When I think about motors vs. brakes and clutches, I can think of three differences.

  1. Motors have a faster response time.
  2. Motors (the right motors) operate in all four quadrants of control, in either forward and reverse and in either power or regeneration (braking) mode. This is especially helpful for unwinding large, high inertia rolls. Braked unwinding systems rarely apply and compensate for inertial torque. Without inertia compensation, an unwind’s tension will increase during acceleration and decrease, sometimes causing a slack web, during deceleration. A motor-driven unwind can add more torque to help accelerate a roll and act as a brake during decel.
  3. Motors can run in speed mode. Every web line needs at least one pacer.

Early in my web handling days, I tried to set up a torque-to-torque web line. I was working on a torque-controlled winder (at the end of a film line) and wanted to run some winding experiments off a portable braked unwind. So we put in the unwind, threaded the web to the winder, and turned things on. Nothing happened. The brake torque’s tensioning was too high relative to the winder torque tensioning and the unwind won the ‘tug of war.’ If we turned the brake setting down, the winder would win for a while, then stall as the unwind tension went up (due to unwind tension = torque / decreasing roll diameter). If we turned the unwind brake too low or off, the winder would accelerate. This system had no pacer, so it was a battle of torques and F=ma to determine the line speed.

How much torque is needed?

When you hook up a motor to a roller or winder, there are several demands for torque. Add these all up to get the motor torque requirement.

  1. Web torque = Tension x radius (for adhesive webs, the tension must be greater than the adhesion peel force)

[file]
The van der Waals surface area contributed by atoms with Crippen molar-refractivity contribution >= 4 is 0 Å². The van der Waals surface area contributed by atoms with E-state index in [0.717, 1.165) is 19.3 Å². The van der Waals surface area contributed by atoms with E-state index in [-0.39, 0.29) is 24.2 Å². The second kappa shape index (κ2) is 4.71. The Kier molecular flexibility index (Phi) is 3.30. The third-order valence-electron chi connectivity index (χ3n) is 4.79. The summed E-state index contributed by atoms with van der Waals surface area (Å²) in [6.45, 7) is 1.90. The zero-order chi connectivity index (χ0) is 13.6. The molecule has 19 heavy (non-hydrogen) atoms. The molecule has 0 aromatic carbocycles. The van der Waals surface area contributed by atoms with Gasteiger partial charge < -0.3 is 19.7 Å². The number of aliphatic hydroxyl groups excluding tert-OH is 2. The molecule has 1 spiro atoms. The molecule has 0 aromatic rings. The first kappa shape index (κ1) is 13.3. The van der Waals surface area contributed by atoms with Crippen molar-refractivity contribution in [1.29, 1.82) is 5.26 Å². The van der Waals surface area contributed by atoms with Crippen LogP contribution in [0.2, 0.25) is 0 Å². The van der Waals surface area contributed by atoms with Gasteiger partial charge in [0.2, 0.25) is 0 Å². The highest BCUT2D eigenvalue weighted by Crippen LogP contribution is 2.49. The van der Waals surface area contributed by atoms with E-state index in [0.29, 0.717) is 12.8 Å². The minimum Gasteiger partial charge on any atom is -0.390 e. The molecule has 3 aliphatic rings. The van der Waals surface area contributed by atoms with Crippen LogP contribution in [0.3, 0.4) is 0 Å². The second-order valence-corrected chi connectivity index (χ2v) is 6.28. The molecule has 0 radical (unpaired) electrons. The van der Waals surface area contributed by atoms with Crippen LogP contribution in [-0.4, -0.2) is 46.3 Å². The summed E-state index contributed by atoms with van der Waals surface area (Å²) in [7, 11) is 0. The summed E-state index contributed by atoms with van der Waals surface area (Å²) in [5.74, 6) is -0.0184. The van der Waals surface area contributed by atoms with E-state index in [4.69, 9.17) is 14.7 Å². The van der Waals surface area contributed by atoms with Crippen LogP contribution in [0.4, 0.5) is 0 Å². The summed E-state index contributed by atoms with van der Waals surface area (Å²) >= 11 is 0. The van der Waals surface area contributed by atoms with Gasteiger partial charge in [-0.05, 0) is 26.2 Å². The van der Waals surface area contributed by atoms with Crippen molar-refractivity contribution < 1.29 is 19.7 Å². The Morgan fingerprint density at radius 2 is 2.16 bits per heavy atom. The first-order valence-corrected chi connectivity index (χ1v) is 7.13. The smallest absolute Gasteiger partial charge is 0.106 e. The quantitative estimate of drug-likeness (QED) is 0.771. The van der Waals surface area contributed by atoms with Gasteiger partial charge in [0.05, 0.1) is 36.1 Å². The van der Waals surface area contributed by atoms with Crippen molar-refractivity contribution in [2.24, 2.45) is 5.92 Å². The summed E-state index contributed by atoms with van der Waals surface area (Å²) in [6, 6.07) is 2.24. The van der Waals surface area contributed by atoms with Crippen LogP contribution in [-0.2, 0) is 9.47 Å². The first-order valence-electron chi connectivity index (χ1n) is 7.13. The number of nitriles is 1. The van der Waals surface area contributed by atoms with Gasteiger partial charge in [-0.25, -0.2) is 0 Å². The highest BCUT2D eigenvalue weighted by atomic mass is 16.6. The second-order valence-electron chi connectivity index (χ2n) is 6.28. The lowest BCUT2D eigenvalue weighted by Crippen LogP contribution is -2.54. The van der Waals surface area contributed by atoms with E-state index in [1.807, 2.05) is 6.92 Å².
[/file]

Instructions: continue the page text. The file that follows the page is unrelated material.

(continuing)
2. Inertial torque = I (moment of inertia) x accelerations (or deceleration)
  3. External load torque = for nipping roller, the nip load will increase the drag in the system, sometimes estimated as tensioning equal to 10% of the nip force.
  4. System torque losses = frictional losses and efficiency losses

Why is diameter feedback used with torque control?

If you want constant tension as a roll diameter increases or decreases, you have to adjust torque. Tension from torque = torque / radius. If the radius is changing, torque needs to change proportionally to keep the torque contribution to tension constant.

By combining torque control with roll diameter, an open-loop torque control system can do a reasonable job-creating constant tension at a constant speed. Certainly, this approach is an upgrade from having an operator manually change torque with a diameter (or forgetting to). Any of the following methods are used for open-loop, diameter-compensating torque control.

How is diameter measured?

There are three common and two less common ways to measure or calculate diameter at unwinding or winding.

  1. Follower arm or nip roller – A pivot arm or sliding carriage is loaded against the unwinding or winding roll. An encoder or LVDT detects the arm or carriage motions as it moves with changes in roll diameter.
  2. Ultrasonic distance measurement – An ultrasonic distance sensor is mounted pointing at the core or roll’s outer diameter, detecting the distance to the roll and converting the signal to roll diameter.
  3. Tachometer ratio calculation – An encoder or tachometer monitors the revolutions per minute (rpms) of the winding or unwinding roll. A second encoder or tachometer monitors the rpms of a roller of known diameter in no-slip contact with the moving web (often the nearest driven roller). The roll diameter is calculated as D(roll) = D(roller) x n(roller) / n(roll) where n is rotational speeds in rpms. The disadvantage of this method is that it requires a moving web and cannot provide any roll diameter information needed to set the starting rpm of a unwinding motor.
  4. Web thickness and revolution calculation – For a given web thickness, diameter is continuously calculated as the core’s outer diameter of the core plus one web thickness for each roll revolution. This type of calculation will be off by some amount due to thickness variation, web compression, and entrained air.
  5. Dancer roller jog calculation – For driven unwinds and winders with dancer roller feedback, the motor-dancer system can be used to sense initial diameter. In the stall mode (line under tension, but at zero line speed), jog the motor 45 or 90 degrees and monitor the dancer motion. The dancer (with 180 degree wrap) will move 1/2 the arc length dispensed or accumulated by the small roll rotation and allow a calculation of roll diameter.

All of these methods are useful for any winding or unwinding system, even if motor driven. Initial roll diameter is used to: 1) set a motor’s initial rpm and 2) calculate inertial torque needs of acceleration.